I said I did this once before.  We had a May convention - local, small, but we felt we had to go.  They wanted me to run some relatively big Legend Quest games.  OK, I can do that.  But my eyes were on GENCON in August.  I was planning to run The Endless Siege, a game that would fill every slot at the world’s biggest (arguably) gaming convention and a spiritual sequel to The Endless Dungeon we ran in 1991.  So here’s what I did:  The May convention mission was for a team of adventurers (sort of a special ops unit) to destroy the Flying Fortress - an actual flying building (not that big, but big) that was to serve for the bad guys’ HQ at the Endless Siege.  If they succeeded, there would be no Flying Fortress at GENCON, but if they failed, it would become a focal point of the 60 hour mission.

They failed - The Flying Fortress was the focal point of the Endless Siege, and truly the most fun we had during the event.  But that was cool!  The folks at GENCON knew that the May team(s) had failed and therefore it was the fault of some other gamers that they now had to contend with this thing.

I know you will still have to do exposition!  But running a prequel mission that helps to set up the action in the actual campaign can help to jump right into the action without everyone starting to get bored.  Honestly, I like the idea of fighting the Sack of Villai before basing a campaign there, even though the retreating halfling seems a bit overdone, and unlikely to be memorable enough to be the “big” link.  I think having the party play through the destruction of their city and then jumping 25 years forward will help root them in pride in their city and a hatred for the Latvich forces.  Passion is a tough thing to generate in a role-playing game, but it is awesome if you can get there!

Sunday, July 23, 2017

Horses, deer or antelope? Why world building matters

A sane GM would ask why I spend so much time figuring out things like cuisine, clothing fashions, and art.  The quick answer is simple:  Because this is high fantasy.

This is high fantasy.  There are orcs, elves, dwarves and far crazier creatures like centaurs, vampires, and minotaurs, not to mention dragons and giants.  Are orcs humans with green skin?  Are elves humans with pointy ears?  Are dwarves short humans with beards?  If so, what is the point of even having them?  If this is high fantasy, then the subtle differences between a human and an elf will have to have an impact on their culture and their lifestyles.

Let me take the easiest first:  animal locations.  I expect that took you off guard, but I think it has the biggest impact on everything.  There were no horses on the continent that the titans (and giants, and humans, and halflings) came from.  So there were no cavalry units in the days where the titans ruled.  That makes sense, because there aren’t any giant or titan sized horses on my world.  Horses (all equines) come from Hughijen.  Once humans moved to Hughijen, they started domesticating horses and pretty quickly formed cavalry units.  Actually they started with horse riding explorers because they needed to cover ground quickly, but an explorer with a bow is a soldier, or an adventurer.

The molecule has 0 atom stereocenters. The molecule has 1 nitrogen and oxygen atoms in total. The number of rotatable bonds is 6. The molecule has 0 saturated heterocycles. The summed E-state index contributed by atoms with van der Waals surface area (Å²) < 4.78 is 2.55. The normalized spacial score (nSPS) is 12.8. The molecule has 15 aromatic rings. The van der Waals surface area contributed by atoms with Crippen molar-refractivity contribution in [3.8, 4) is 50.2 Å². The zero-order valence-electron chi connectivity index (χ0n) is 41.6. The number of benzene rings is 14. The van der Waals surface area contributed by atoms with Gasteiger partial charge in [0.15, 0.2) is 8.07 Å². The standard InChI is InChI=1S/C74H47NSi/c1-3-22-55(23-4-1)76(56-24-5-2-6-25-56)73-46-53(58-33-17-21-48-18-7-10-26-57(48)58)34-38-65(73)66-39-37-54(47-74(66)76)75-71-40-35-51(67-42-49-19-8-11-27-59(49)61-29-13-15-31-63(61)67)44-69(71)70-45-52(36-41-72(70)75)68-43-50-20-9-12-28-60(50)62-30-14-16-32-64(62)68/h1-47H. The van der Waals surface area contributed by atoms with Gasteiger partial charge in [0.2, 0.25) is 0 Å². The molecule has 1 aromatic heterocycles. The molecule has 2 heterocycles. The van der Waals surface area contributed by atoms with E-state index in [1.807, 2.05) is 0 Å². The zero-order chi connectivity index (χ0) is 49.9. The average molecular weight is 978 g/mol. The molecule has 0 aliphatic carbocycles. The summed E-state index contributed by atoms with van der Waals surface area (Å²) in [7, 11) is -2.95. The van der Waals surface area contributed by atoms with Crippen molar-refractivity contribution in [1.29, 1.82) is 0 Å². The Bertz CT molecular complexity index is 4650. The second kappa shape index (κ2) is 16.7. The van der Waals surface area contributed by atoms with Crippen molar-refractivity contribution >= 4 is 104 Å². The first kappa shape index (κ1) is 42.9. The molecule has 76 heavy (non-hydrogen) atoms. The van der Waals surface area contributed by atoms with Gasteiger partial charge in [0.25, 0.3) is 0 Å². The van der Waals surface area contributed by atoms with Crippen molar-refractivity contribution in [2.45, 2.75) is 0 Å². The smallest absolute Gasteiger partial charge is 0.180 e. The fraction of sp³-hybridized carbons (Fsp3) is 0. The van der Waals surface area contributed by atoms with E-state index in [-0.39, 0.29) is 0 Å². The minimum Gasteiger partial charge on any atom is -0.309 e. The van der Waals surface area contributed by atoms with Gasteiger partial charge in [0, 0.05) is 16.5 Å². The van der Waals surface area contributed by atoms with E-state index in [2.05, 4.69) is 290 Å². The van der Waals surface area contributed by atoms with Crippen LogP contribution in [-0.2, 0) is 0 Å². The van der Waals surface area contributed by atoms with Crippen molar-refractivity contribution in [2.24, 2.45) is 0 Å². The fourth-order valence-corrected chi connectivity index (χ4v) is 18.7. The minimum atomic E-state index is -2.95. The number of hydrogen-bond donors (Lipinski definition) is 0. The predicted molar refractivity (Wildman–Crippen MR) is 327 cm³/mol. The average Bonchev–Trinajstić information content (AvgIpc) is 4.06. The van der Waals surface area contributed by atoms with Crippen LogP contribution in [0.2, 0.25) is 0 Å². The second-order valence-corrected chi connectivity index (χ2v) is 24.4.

So horses from Hughijen, antelope from Drentae, and deer from Koaluckssie.  Ignoring the domestication of the horses, these are relatively similar animals - large herbivores that act as prey animals for large carnivores or packs of carnivores.  But the elves came from Koaluckssie (that is a hugely long story and greatly debated).  So did they domesticate deer and use them as steeds?  Yes, they did.  Steeds rarely, but beasts of burden more commonly.  But the elves don’t plow fields, so the idea of a beast of burden should probably only be seen as a pack animal and not as a vehicle engine.

This becomes important in that all of the horses on Drentae were imported at some point.  Sure, there are wild horses there, but they are like the American mustangs - descended from domesticated horses that escaped.  There were thousands of years in which this could have happened, not just the several hundred Earth had, so it is entirely plausible.  But the dominant prey animal on Drentae is the antelope.  So when the Barons of the Council of Baronies go hunting, they are going out after antelope, not deer.